These Women Aren't Sitting On The Sidelines
Wilton moms have organized and are crossing the line—the line from soccer spectators to players—and they’re taking their kids’ shin guards with them. The result of this athletic movement is the Wilton Women’s Soccer (WWS) group. By design, the rules to participate are not terribly stringent. Previous experience, level of play, and age are irrelevant. In fact, the only eligibility requirements beyond living in, working in or having some association with Wilton are the right attitude, the ability to stay awake until 10 p.m. and a little endurance.
The group’s season runs from April to November. Practices are held on Mondays from 8 to 10 p.m. under the lights at Kristine Lilly Soccer Field. It is late enough to allow the husbands of women with younger children to get home for the nighttime routine, and for those with older ones or who work outside the home, to sneak away for a couple hours.
"The attitude of the group as a whole is ‘come whenever you can,’ which takes the pressure off,” says 37-year-old Kristen Caruso, who played soccer at Wilton High School on the same team as Kristine Lilly. The games are organized in a pick-up format to allow players flexibility in their commitment, explains one group coordinator, Lorah Perlee, who played at Cornell. “We divide the players into two balanced teams and scrimmage.”
Perlee, a molecular biologist in her 40s with a 12 and 14 year old, first heard about the group from her son’s soccer coach, Ben Sadler. “That was two years ago, and we could barely rally enough women to get a four versus four going,” she says. “Now we actually have substitutes some nights.”
Tara Streit, who works at Cider Mill School, started playing last year. Even though she isn’t a mom, she says, “Lorah was just excited to have more women interested. I love the workout and the socialization involved in playing a team sport.”
Each of the women has her reasons for playing. For many, it is a break from the monotony of their regular workout routine. “Soccer is tough to play when you are out of shape,” says Perlee, who also runs, not for the love of it, but to avoid “feeling like death after an all-out match.” Running five miles a day, Caruso notes, doesn’t compare to the workout she gets from playing soccer, “not to mention the endorphin rush at the end!”
Jerusha Vogel, 40, moved to Wilton five years ago. A stay-at-home mom in a new town, she was looking to meet people in the community and get some exercise when a friend told her about a soccer group that played at night. Since her husband was able to get home from work to put their two young boys to bed, Vogel could get out for some adult time and a workout. Now she plays because she loves it. “It is the highlight of my week,” she says.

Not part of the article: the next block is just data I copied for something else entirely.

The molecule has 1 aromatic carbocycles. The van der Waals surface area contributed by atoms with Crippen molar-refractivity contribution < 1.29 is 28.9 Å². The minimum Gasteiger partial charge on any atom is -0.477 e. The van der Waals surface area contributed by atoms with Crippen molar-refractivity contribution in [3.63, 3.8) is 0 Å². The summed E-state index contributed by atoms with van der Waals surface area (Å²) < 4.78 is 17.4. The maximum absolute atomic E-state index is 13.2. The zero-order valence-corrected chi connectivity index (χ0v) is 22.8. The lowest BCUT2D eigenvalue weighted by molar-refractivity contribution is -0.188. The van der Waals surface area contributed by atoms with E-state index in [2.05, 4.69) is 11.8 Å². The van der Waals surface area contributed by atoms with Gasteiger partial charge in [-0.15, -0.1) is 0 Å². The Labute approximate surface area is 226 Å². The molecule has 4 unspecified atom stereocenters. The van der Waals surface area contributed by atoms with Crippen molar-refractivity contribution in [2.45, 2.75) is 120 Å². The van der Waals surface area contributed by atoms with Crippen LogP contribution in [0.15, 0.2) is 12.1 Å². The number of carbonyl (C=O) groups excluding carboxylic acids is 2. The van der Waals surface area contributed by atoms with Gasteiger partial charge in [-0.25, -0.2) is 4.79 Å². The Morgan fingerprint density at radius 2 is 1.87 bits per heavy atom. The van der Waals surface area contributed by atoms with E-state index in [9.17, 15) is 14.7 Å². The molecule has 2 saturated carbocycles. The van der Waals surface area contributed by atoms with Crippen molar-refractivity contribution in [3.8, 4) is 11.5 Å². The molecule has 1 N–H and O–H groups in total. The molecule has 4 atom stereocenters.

Karen Silverberg, a mom in her 40s, played intramural soccer at the University of Connecticut, works part-time at the Westport YMCA, and has two children, 12 and 15. She points to another great reason to play. “It relieves my body and mind of stress. I feel great after I have been out running around and laughing.”
Caruso is happy to be part of a team again, enjoying a sport that, until now, was a vivid, much missed part of her past. She moved back to Wilton three years ago with her husband and two children. She noticed a WWS flyer at Scoops one day. “It sounded very informal and not intimidating, which was important to me,” she says. “I hadn’t touched a ball in 20 years. This group spurred me on.”
As with any sport, there are going to be injuries, but they are seldom serious, says Vogel, typically sprained ankles, pulled muscles and assorted bumps and bruises. “Sometimes our competitiveness gets the best of us, but it’s always in good fun,” says Caruso. Adds Perlee, “Walking into work with a black eye is something I generally try to avoid.” Perlee reports a “walloping 22 women came out to play” in the first session this past April. And she encourages other Wilton women interested in joining the group to email her at firstname.lastname@example.org.